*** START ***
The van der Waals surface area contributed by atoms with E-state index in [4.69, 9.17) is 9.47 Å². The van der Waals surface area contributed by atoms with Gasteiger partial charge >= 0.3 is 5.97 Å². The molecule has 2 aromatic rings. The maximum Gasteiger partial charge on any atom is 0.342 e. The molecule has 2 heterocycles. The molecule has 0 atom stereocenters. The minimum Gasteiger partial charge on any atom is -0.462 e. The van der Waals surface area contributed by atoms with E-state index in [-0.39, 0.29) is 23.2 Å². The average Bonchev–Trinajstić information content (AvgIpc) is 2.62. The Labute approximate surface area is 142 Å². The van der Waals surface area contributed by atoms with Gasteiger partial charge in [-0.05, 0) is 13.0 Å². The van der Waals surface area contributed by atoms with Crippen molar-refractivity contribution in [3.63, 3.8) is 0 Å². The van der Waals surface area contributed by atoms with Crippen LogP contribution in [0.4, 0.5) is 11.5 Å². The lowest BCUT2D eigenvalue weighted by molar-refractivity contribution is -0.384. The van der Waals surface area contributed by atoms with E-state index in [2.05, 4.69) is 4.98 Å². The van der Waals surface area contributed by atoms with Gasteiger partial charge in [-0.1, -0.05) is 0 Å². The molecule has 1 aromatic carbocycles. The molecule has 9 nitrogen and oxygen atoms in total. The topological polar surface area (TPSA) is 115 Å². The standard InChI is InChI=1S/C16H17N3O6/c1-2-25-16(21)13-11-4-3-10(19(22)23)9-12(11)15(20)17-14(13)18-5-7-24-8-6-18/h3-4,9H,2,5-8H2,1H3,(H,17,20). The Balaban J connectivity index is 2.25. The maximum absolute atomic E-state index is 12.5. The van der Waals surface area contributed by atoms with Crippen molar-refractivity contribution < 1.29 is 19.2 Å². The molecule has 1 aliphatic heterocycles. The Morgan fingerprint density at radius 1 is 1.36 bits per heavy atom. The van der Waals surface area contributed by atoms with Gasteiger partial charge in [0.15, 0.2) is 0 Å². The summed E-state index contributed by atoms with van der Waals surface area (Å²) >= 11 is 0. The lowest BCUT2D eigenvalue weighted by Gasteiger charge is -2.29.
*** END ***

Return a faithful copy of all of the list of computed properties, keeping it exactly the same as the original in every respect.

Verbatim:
The van der Waals surface area contributed by atoms with E-state index in [4.69, 9.17) is 9.47 Å². The van der Waals surface area contributed by atoms with Gasteiger partial charge >= 0.3 is 5.97 Å². The molecule has 2 aromatic rings. The maximum Gasteiger partial charge on any atom is 0.342 e. The molecule has 2 heterocycles. The molecule has 0 atom stereocenters. The minimum Gasteiger partial charge on any atom is -0.462 e. The van der Waals surface area contributed by atoms with E-state index in [-0.39, 0.29) is 23.2 Å². The average Bonchev–Trinajstić information content (AvgIpc) is 2.62. The Labute approximate surface area is 142 Å². The van der Waals surface area contributed by atoms with Gasteiger partial charge in [-0.05, 0) is 13.0 Å². The van der Waals surface area contributed by atoms with Crippen molar-refractivity contribution in [3.63, 3.8) is 0 Å². The van der Waals surface area contributed by atoms with Crippen LogP contribution in [0.4, 0.5) is 11.5 Å². The lowest BCUT2D eigenvalue weighted by molar-refractivity contribution is -0.384. The van der Waals surface area contributed by atoms with E-state index in [2.05, 4.69) is 4.98 Å². The van der Waals surface area contributed by atoms with Gasteiger partial charge in [-0.1, -0.05) is 0 Å². The molecule has 1 aromatic carbocycles. The molecule has 9 nitrogen and oxygen atoms in total. The topological polar surface area (TPSA) is 115 Å². The standard InChI is InChI=1S/C16H17N3O6/c1-2-25-16(21)13-11-4-3-10(19(22)23)9-12(11)15(20)17-14(13)18-5-7-24-8-6-18/h3-4,9H,2,5-8H2,1H3,(H,17,20). The Balaban J connectivity index is 2.25. The maximum absolute atomic E-state index is 12.5. The van der Waals surface area contributed by atoms with Crippen molar-refractivity contribution < 1.29 is 19.2 Å². The molecule has 1 aliphatic heterocycles. The Morgan fingerprint density at radius 1 is 1.36 bits per heavy atom. The van der Waals surface area contributed by atoms with Gasteiger partial charge in [0.15, 0.2) is 0 Å². The summed E-state index contributed by atoms with van der Waals surface area (Å²) >= 11 is 0. The lowest BCUT2D eigenvalue weighted by Gasteiger charge is -2.29.